“St. John the Baptist” Monastery on “St. Ivan” Island, Sozopol
The medieval monastery “St. John the Baptist” is located in the southern part of the eponymous island, in the water area of the Gulf of Sozopol. The first archaeological excavations were carried out in the period 1985 – 1994 under the guidance of Prof. Bozhidar Dimitrov and Prof. Violeta Dimova. In 2008, they were renewed under the leadership of Prof. D.Sc. Kazimir Popkonstantinov and Tsonya Drazheva.
The earliest archaeological artifacts discovered during the excavation of the monastery date from the 5th century BC. At the end of 4th – 3rd century BC this part of the island is enclosed by a wall, around which are found the foundations of buildings, that are still unexplored. As a result of recent archeological discoveries, the hypothesis that a pagan temple existed at the site of the monastery was formulated. The assumption is based on the general orientation of the ancient walls, a fragment of a decree, 3rd century BC, and a small architectural detail with the decoration of the “Ionian cima”. During the Roman era, the island retained its importance as an essential element of the port system of Apollonia. It is believed that a lighthouse was built here, the image of which is preserved on an autonomous bronze coin of Faustina The Elder from the 2nd century AD. The lighthouse was important for navigation and shipping along the West Coast of Ponta.
The following centuries of the island’s history are connected with Christianity. At the end of the 4th – 5th century AD the first Christian temple was built – a three-nave, one-apse basilica. An altar part and the outer wall of the northern nave are preserved.
In 2010 under the altar of the church a marble reliquary was discovered with the relics of the patron saint of the monastery, the high priest of the Christian church. In the immediate context of the reliquary, a smaller box made of sandstone was found, engraved with a Greek inscription describing the event of carrying the relics by Toma, who praying to God to help him in his mission. The inscription also mentions the date of June 24th – “The Birth of St. John the Baptist”, when the relics were laid and the temple was consecrated.
In the 6th century AD, the early Christian basilica was completely rebuilt and replaced with a larger and more representative three-nave, three-apse basilica, whose ruins are preserved to this day. The church underwent reconstruction in the 10th -11th century AD. A large monastery complex develops around temple, on an area of 0,5 hectares, thanks to a specially built water source (Ayazmo). In the 13th – 17th century AD the basilica was turned into a tomb church – monastery martyrium. The walls of the northern nave have partially preserved traces of several mural layers.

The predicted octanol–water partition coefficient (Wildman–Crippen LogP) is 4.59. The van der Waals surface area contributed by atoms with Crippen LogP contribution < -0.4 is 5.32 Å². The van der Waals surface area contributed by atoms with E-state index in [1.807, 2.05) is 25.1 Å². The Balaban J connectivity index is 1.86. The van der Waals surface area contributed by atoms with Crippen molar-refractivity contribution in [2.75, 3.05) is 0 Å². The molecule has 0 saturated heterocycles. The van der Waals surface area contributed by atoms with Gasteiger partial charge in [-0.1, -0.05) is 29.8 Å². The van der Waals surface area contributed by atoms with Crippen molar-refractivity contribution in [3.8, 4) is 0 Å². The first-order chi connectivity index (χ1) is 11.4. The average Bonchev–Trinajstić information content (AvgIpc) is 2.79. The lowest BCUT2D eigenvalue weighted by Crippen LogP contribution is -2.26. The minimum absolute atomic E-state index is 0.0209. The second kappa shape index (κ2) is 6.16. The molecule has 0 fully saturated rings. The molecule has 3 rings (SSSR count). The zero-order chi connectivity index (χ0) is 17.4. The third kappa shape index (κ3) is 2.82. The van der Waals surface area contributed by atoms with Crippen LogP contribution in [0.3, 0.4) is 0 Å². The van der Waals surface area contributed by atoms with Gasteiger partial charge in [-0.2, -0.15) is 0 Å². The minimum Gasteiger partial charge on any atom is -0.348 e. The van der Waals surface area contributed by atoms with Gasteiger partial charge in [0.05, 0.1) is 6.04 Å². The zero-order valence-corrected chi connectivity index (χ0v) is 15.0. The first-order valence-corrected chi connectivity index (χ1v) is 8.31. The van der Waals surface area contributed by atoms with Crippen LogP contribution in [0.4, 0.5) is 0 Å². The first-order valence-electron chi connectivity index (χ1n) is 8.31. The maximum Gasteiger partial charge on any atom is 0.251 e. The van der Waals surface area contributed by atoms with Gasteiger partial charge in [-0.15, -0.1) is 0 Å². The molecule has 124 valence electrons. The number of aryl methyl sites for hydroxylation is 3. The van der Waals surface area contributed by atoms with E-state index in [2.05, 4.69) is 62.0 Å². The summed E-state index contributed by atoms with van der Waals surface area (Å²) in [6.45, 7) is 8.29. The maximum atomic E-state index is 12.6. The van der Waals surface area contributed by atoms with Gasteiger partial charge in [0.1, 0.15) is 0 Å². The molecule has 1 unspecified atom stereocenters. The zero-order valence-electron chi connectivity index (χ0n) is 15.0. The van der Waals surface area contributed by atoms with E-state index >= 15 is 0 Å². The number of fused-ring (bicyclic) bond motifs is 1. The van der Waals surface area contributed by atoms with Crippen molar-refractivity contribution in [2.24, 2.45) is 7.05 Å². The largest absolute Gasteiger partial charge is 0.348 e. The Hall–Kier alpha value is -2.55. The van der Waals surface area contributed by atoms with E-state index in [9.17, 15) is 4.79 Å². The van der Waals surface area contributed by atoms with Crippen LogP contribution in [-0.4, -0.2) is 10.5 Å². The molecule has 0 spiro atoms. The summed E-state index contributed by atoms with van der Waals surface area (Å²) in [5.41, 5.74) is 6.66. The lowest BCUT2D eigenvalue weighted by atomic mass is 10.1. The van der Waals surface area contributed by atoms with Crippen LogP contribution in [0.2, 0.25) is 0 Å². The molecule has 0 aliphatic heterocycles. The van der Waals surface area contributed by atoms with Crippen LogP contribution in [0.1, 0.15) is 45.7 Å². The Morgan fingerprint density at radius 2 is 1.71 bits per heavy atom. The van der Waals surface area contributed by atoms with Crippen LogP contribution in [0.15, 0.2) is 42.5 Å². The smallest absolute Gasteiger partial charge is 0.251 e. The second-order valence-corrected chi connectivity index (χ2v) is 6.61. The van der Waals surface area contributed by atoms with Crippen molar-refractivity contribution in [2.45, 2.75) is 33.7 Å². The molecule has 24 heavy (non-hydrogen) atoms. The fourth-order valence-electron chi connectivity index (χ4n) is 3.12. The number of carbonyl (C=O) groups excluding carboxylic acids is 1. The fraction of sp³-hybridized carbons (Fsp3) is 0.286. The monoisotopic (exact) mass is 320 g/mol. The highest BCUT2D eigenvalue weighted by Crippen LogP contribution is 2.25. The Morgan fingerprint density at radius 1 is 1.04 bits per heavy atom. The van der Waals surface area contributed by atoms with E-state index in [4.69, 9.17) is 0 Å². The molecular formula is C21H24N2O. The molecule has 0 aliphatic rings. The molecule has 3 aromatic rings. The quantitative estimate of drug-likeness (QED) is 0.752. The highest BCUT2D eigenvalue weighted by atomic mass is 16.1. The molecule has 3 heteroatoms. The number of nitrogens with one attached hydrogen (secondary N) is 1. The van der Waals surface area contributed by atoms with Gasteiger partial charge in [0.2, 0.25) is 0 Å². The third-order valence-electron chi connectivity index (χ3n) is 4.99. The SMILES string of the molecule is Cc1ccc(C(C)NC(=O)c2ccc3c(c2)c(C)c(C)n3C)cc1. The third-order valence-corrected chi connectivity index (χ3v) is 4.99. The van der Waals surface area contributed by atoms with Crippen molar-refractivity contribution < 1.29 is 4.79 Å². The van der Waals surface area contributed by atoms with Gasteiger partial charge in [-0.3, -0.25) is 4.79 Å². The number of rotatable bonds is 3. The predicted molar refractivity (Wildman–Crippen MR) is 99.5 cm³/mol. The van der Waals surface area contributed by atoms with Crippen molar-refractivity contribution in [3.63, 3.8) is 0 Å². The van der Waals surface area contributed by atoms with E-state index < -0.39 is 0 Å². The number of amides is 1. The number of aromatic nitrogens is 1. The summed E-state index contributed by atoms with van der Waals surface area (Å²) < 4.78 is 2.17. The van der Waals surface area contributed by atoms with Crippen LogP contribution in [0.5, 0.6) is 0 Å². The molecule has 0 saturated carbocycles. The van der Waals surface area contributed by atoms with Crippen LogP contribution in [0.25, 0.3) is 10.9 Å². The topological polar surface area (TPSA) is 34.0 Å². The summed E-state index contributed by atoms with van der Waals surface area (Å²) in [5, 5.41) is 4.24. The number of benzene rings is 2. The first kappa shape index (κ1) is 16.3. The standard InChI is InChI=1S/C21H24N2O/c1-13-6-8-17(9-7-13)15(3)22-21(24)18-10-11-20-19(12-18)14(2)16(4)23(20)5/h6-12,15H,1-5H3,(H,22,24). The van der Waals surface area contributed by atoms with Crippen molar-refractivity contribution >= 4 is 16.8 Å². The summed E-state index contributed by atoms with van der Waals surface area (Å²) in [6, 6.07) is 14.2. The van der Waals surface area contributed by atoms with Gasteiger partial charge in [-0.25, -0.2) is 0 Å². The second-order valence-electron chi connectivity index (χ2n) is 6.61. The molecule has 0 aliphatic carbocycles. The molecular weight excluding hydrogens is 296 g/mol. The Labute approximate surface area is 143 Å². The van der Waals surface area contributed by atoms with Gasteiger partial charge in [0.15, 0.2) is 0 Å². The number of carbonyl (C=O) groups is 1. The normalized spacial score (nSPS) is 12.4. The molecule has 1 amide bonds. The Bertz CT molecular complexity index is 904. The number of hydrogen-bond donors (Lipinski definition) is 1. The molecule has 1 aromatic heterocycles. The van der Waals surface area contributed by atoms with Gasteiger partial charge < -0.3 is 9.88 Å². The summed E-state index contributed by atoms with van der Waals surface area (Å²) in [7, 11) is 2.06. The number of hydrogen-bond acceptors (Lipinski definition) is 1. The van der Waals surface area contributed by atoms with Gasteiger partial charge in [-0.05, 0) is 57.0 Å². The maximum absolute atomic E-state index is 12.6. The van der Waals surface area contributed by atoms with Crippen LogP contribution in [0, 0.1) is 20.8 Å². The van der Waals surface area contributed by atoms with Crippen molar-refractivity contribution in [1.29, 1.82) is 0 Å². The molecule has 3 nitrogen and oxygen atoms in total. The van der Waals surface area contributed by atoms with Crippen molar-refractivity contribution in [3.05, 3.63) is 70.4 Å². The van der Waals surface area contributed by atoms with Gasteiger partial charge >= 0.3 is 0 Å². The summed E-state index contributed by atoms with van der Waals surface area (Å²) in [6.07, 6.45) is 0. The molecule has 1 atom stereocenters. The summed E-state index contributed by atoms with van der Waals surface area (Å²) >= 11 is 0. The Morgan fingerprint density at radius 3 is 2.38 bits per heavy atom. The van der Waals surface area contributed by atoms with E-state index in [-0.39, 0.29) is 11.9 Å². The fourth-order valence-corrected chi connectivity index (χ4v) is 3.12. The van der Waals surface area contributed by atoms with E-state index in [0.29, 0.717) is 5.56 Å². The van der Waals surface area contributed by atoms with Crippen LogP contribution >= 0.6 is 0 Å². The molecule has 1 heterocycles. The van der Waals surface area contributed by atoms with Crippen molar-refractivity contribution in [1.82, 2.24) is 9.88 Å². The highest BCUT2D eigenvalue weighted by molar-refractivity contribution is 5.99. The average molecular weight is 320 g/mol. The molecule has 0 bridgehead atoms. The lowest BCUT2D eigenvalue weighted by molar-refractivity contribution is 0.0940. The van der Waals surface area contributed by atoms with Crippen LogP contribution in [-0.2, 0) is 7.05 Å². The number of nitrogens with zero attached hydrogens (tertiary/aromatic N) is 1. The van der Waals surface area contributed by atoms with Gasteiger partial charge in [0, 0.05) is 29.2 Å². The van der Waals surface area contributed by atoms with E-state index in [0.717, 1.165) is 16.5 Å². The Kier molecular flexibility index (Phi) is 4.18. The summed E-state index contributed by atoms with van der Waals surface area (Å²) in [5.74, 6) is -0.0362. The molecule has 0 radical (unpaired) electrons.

In 1262 the monastery was completely renovated by the Byzantine commander Michael Tarchaneiotes Glabas. To the north of the early Christian basilica, a new triconchchurch was built, which became a catholicon, the main temple of the monastery. In the 13th – 14th century AD the monastery marked its second flourishing. During this period, the monastery probably became stauropegic (received an independence from local ecclesiastical and secular authorities) and royal and patriarchal status. The Holy Monastery becomes a place of solitude preferred by the Patriarchs of Constantinople. In 1303 the Ecumenical Patriarch John XII Kosmas (1294 – 1303), himself a native of Sozopol, retired here. |He was chosen by the Bulgarian emperor (tsar) Svetoslav Terter as a diplomatic mediator in concluding the Bulgarian-Byzantium peace contract, after the Battle of Skafida (1304), in which the Bulgarian army defeated the army of Andronikos II Palaiologos. The peace was fused with an inter-dynastic marriage between the Bulgarian tsar and the Byzantine princess Theodora Paleologina, the emperor’s granddaughter.
Two imperial certificates (dating from 1363 and 1437) and ten patriarchal certificates (drawn up between 1482 and 1626) confirm the privileges of the island monastery of St. John The Prodromos as a royal and patriarchal monastery and present it as one of the richest and most influential Black Sea monasteries. Surviving the destruction of the Ottoman invasion and conquering the Bulgarian lands, the monastery continued in existence until 1629, when it was destroyed by the Ottoman Turks as it served as a shelter for Cossack pirates. The monks moved to Heybeliada Island, Constantinople, keeping a significant portion of the monastery’s library and church supplies. To date, 60 manuscripts, dating from the 12th – middle of the 15th century AD have been preserved, some of which are stored in the Ecumenical Patriarchal Library, the Vatican and the Royal Library of Sweden. They present the monastery as one of the most important medieval intellectual and religious centers on the Bulgarian Black Sea coast.
Since the last period of the monastery’s existence, the remains of monastic cells have been preserved, restricting the courtyard of the north and east, the abbess’s house, the kitchen and the scriptorium.